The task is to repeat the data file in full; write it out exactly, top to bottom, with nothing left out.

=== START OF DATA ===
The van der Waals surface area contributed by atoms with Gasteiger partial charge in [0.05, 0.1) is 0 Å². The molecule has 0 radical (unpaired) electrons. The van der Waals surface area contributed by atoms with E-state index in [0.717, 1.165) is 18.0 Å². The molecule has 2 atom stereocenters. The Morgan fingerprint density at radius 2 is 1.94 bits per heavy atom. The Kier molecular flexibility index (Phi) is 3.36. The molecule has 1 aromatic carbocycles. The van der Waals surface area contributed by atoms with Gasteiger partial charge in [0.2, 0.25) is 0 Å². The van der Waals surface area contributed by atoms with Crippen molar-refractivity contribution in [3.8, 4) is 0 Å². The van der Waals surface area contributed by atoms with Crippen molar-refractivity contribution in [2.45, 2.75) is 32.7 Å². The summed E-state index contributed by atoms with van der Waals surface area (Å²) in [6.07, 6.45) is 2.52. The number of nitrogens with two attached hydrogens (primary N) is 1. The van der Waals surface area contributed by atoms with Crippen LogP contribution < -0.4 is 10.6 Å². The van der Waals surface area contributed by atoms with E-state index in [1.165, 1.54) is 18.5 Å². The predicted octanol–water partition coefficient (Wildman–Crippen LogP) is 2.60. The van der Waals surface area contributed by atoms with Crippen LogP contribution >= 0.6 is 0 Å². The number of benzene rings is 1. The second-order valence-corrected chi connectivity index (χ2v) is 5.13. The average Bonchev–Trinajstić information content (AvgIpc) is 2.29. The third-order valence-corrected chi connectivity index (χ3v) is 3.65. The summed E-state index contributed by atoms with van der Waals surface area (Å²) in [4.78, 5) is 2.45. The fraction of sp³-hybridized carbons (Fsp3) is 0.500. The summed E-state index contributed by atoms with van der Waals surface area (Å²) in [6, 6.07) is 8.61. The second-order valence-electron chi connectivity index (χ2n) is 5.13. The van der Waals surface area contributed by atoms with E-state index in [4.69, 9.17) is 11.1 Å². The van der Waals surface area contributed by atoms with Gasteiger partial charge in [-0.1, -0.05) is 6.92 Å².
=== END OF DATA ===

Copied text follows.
The van der Waals surface area contributed by atoms with Gasteiger partial charge in [0.05, 0.1) is 0 Å². The molecule has 0 radical (unpaired) electrons. The van der Waals surface area contributed by atoms with E-state index in [0.717, 1.165) is 18.0 Å². The molecule has 2 atom stereocenters. The Morgan fingerprint density at radius 2 is 1.94 bits per heavy atom. The Kier molecular flexibility index (Phi) is 3.36. The molecule has 1 aromatic carbocycles. The van der Waals surface area contributed by atoms with Gasteiger partial charge in [0.2, 0.25) is 0 Å². The van der Waals surface area contributed by atoms with Crippen molar-refractivity contribution in [3.8, 4) is 0 Å². The van der Waals surface area contributed by atoms with Crippen molar-refractivity contribution in [2.45, 2.75) is 32.7 Å². The summed E-state index contributed by atoms with van der Waals surface area (Å²) in [6.07, 6.45) is 2.52. The number of nitrogens with two attached hydrogens (primary N) is 1. The van der Waals surface area contributed by atoms with Crippen LogP contribution < -0.4 is 10.6 Å². The van der Waals surface area contributed by atoms with E-state index in [1.165, 1.54) is 18.5 Å². The predicted octanol–water partition coefficient (Wildman–Crippen LogP) is 2.60. The van der Waals surface area contributed by atoms with Crippen LogP contribution >= 0.6 is 0 Å². The number of benzene rings is 1. The second-order valence-corrected chi connectivity index (χ2v) is 5.13. The average Bonchev–Trinajstić information content (AvgIpc) is 2.29. The third-order valence-corrected chi connectivity index (χ3v) is 3.65. The summed E-state index contributed by atoms with van der Waals surface area (Å²) in [4.78, 5) is 2.45. The fraction of sp³-hybridized carbons (Fsp3) is 0.500. The summed E-state index contributed by atoms with van der Waals surface area (Å²) in [6, 6.07) is 8.61. The second-order valence-electron chi connectivity index (χ2n) is 5.13. The van der Waals surface area contributed by atoms with E-state index in [4.69, 9.17) is 11.1 Å². The van der Waals surface area contributed by atoms with Gasteiger partial charge in [-0.1, -0.05) is 6.92 Å².